April 18, 1996

Advisory Opinion 1996 - No. 4


            In January of 1996, a legislator mailed a newsletter, at public expense, to "registered voter households" within her legislative district. The newsletter included a legislative issues questionnaire and a box which recipients could check if they wanted to receive the results of the questionnaire. From the more than 2000 persons who returned questionnaires to her, 1,552 checked the box. The legislator now asks for the Board's advice on the following question: Would she "jeopardize" her opportunity to mail a session-end newsletter if she mails the questionnaire results, at public expense and within the twelve month period specified in RCW 42.17.132, to these persons who have requested them?


            Subject to the qualifications discussed in this opinion, the legislator may mail the questionnaire results in the form of "individual letters" without the mailing jeopardizing her opportunity to mail her session-end newsletter.

            The answer to this question is determined by RCW 42.17.132, which provides as follows:


During the twelve-month period preceding the last day for certification of the election results for a state legislator's election to office, the legislator may not mail to a constituent at public expense a letter, newsletter, brochure, or other piece of literature except as provided in this section.


The legislator may mail one mailing no later than thirty days after the start of a regular legislative session and one mailing no later than sixty days after the end of a regular legislative session of identical newsletters to constituents.


The legislator may mail an individual letter to an individual constituent who (1) has contacted the legislator regarding the subject matter of the letter during the legislator's current term of office; or (2) holds a governmental office with jurisdiction over the subject matter of the letter.


A violation of this section constitutes use of the facilities of a public office for the purpose of assisting a campaign under RCW 42.52.180. . . .

            This law applies during the twelve-month period preceding certification of the 1996 legislative elections. Within that period, the legislator would be permitted to mail the questionnaire results at public expense only if the items mailed would be considered a "newsletter" or "individual letters" to constituents who have contacted her regarding the subject matter of the mailing, i.e., the questionnaire results.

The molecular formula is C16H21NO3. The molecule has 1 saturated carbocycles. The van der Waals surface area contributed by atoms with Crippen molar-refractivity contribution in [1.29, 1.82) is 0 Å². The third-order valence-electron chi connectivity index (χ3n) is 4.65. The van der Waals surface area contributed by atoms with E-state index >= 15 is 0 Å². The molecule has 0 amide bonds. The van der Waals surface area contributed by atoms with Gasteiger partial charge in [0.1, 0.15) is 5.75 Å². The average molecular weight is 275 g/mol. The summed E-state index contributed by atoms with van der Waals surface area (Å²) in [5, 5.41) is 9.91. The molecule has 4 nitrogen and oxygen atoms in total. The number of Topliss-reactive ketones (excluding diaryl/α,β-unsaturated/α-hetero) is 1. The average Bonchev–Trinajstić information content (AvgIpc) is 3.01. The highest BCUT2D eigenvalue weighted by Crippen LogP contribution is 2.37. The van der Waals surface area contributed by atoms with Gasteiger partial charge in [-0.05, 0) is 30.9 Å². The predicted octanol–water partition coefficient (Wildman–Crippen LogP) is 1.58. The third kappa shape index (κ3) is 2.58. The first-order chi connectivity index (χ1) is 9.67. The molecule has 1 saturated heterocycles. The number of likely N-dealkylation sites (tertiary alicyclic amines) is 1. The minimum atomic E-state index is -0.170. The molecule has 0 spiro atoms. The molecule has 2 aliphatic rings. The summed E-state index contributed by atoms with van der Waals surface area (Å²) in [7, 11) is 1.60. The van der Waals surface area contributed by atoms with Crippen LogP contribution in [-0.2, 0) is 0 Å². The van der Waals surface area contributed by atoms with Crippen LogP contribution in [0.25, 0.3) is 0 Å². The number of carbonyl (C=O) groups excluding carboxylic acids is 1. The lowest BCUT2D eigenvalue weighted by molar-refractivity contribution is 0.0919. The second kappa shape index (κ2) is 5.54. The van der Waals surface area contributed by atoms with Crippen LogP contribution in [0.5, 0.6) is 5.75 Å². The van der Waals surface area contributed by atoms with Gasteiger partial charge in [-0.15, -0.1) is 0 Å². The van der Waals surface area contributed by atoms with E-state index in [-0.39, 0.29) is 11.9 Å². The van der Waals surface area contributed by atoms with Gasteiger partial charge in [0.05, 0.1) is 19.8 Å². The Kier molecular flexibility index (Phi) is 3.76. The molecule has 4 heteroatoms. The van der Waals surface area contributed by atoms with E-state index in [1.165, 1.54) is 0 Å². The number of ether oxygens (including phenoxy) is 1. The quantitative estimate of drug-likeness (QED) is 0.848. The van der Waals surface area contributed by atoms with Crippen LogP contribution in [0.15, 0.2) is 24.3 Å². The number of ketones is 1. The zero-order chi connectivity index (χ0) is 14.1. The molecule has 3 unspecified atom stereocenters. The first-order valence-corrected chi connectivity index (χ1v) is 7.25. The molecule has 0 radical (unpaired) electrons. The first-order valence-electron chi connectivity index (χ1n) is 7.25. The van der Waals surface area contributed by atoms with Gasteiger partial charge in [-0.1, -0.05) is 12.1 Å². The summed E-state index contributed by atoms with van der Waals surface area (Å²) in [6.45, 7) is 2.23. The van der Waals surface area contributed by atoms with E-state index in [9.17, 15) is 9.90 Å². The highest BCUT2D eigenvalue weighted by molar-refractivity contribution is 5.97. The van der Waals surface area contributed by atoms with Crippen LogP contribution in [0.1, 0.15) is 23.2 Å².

The law permits a legislator to make two mailings of "newsletters." With her January mailing, the legislator has already made one of these mailings. [1] She therefore has one "newsletter" mailing left. If the mailing of the questionnaire results would be considered a "newsletter," then her session-end "newsletter" would not be permitted.

            We believe that the mailing of the questionnaire results may very well be considered a "newsletter" mailing if in appearance the items mailed resemble a "newsletter." If the items mailed would be identical pieces portraying the results of the questionnaire, we would consider them to be a "newsletter." If on the other hand, the items would be in the form of individualized letters with a named individual in the address and in the salutation (such as "Dear Mr. Smith"), then we would consider them as authorized "individual letters" responding to a constituent contact.

            The appearance test we adopt here to distinguish between large mailings of "newsletters" and "individual letters" may appear somewhat artificial in that individualizing the letters does not require changes in the portrayal of the questionnaire results, the substance of the letters. However, in a large mailing situation like this one, appearances are important. Members of the public will be inclined to view the items mailed as a "newsletter" if the items have the appearance of a "newsletter." Our appearance test is consistent with the public's perception.

            Finally, we provide this note of caution. To not jeopardize her opportunity to mail her session-end newsletter, the legislator, we assume, will want to mail "individual letters" containing the questionnaire results. We advise that any such "individual letters" should be limited to a depiction of the questionnaire results. Under RCW 42.17.132, an "individual letter" must relate to the "subject matter" on which a constituent has contacted the legislator. Here, the "subject matter" is the questionnaire results. To the extent that the legislator's "individual letters" would deal with other "subject matter," there is a risk that her mailing them at public expense would violate the law.


[1] We have previously interpreted RCW 42.17.132 as authorizing the inclusion of a questionnaire in a legislative newsletter. See: Complaint 1996 - No. 3, disposition order